Outcomes of psychotic disorders are associated with high personal, familiar, societal, and clinical burden. Thus, there is an urgent clinical and societal need for improving outcomes of psychosis. Research findings from the past 2 decades have opened new opportunities for ameliorating outcomes of psychosis through indicated primary prevention in individuals at clinical high risk for psychosis (CHR-P). Indicated primary prevention in individuals at CHR-P can result in (1) delayed or prevented onset of first episode. Furthermore, secondary prevention in individuals at CHR-P who will later develop the disorder may also (2) reduce the duration of untreated psychosis, hospital admission, and compulsory admission1 and (3) improve early detection and ameliorate the severity of first-episode cases.1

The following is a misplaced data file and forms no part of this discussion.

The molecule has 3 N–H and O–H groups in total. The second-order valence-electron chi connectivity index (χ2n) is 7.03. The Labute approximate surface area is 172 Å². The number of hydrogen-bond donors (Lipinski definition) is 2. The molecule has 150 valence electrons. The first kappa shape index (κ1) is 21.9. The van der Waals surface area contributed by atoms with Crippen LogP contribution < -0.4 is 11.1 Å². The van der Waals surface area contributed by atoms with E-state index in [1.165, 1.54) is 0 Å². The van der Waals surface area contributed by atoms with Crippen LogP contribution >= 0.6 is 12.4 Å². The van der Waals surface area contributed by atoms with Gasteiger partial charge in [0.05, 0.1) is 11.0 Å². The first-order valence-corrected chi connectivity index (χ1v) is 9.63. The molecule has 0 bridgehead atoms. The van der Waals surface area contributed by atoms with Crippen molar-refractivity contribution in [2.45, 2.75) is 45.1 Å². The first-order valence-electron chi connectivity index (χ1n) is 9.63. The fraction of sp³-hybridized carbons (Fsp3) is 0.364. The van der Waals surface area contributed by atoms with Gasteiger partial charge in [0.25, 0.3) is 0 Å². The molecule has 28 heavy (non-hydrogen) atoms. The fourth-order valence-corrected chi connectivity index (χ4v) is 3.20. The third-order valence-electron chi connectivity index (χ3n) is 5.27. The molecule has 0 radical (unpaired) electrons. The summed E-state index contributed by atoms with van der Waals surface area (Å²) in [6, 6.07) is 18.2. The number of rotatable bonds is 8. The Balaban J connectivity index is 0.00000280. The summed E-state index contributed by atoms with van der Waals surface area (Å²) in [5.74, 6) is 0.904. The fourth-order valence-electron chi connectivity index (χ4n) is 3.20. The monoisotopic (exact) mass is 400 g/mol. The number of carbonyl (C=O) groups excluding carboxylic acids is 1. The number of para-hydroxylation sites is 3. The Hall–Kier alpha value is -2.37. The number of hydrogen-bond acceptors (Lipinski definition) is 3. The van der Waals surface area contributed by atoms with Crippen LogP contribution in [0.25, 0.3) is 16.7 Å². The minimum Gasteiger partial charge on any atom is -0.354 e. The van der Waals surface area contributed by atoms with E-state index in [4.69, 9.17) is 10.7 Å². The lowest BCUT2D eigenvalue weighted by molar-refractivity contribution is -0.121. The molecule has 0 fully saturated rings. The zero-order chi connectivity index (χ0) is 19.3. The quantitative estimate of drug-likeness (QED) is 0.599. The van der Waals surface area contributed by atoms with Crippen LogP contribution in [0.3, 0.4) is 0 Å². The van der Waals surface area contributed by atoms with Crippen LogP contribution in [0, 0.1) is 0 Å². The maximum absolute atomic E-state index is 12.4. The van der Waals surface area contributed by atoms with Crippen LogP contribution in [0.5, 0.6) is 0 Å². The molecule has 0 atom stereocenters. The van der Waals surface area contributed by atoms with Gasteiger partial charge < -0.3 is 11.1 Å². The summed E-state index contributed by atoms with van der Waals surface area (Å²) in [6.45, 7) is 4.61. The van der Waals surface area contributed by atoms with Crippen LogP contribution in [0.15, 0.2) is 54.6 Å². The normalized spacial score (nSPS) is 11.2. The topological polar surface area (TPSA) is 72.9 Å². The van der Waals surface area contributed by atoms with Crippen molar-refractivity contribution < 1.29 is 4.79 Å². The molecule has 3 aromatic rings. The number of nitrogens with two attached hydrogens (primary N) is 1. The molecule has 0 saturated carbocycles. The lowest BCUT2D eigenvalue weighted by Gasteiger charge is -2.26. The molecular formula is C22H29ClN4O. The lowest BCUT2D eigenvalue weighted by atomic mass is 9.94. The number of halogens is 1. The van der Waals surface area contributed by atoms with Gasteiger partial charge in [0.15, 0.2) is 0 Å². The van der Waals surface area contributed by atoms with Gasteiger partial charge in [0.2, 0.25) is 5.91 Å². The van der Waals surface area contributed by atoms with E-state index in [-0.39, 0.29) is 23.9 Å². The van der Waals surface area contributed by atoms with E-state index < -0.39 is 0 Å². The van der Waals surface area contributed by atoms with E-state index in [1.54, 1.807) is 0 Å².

Fusar-Poli P. Extending the Benefits of Indicated Prevention to Improve Outcomes of First-Episode Psychosis. JAMA Psychiatry. 2017;74(7):667–668. doi:10.1001/jamapsychiatry.2017.1009
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